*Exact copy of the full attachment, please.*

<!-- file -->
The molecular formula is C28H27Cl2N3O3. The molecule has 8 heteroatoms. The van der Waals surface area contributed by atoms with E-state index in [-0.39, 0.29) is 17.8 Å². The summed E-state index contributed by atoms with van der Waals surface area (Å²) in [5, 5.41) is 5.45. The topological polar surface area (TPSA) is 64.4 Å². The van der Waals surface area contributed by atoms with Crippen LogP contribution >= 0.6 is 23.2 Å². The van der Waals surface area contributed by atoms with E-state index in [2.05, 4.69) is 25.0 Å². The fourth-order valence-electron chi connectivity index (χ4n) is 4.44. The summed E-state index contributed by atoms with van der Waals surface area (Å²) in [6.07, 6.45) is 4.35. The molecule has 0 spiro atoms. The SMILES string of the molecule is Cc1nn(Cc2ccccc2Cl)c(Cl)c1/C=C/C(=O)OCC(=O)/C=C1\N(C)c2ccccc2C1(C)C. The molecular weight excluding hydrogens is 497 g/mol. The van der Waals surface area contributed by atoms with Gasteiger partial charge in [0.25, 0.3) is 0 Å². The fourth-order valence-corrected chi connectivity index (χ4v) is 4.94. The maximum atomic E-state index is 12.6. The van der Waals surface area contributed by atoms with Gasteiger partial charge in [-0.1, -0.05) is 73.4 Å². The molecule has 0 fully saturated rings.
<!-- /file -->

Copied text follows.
The molecular formula is C28H27Cl2N3O3. The molecule has 8 heteroatoms. The van der Waals surface area contributed by atoms with E-state index in [-0.39, 0.29) is 17.8 Å². The summed E-state index contributed by atoms with van der Waals surface area (Å²) in [5, 5.41) is 5.45. The topological polar surface area (TPSA) is 64.4 Å². The van der Waals surface area contributed by atoms with Crippen LogP contribution >= 0.6 is 23.2 Å². The van der Waals surface area contributed by atoms with E-state index in [2.05, 4.69) is 25.0 Å². The fourth-order valence-electron chi connectivity index (χ4n) is 4.44. The summed E-state index contributed by atoms with van der Waals surface area (Å²) in [6.07, 6.45) is 4.35. The molecule has 0 spiro atoms. The SMILES string of the molecule is Cc1nn(Cc2ccccc2Cl)c(Cl)c1/C=C/C(=O)OCC(=O)/C=C1\N(C)c2ccccc2C1(C)C. The molecular weight excluding hydrogens is 497 g/mol. The van der Waals surface area contributed by atoms with Gasteiger partial charge in [0.25, 0.3) is 0 Å². The fourth-order valence-corrected chi connectivity index (χ4v) is 4.94. The maximum atomic E-state index is 12.6. The van der Waals surface area contributed by atoms with Gasteiger partial charge in [-0.1, -0.05) is 73.4 Å². The molecule has 0 fully saturated rings.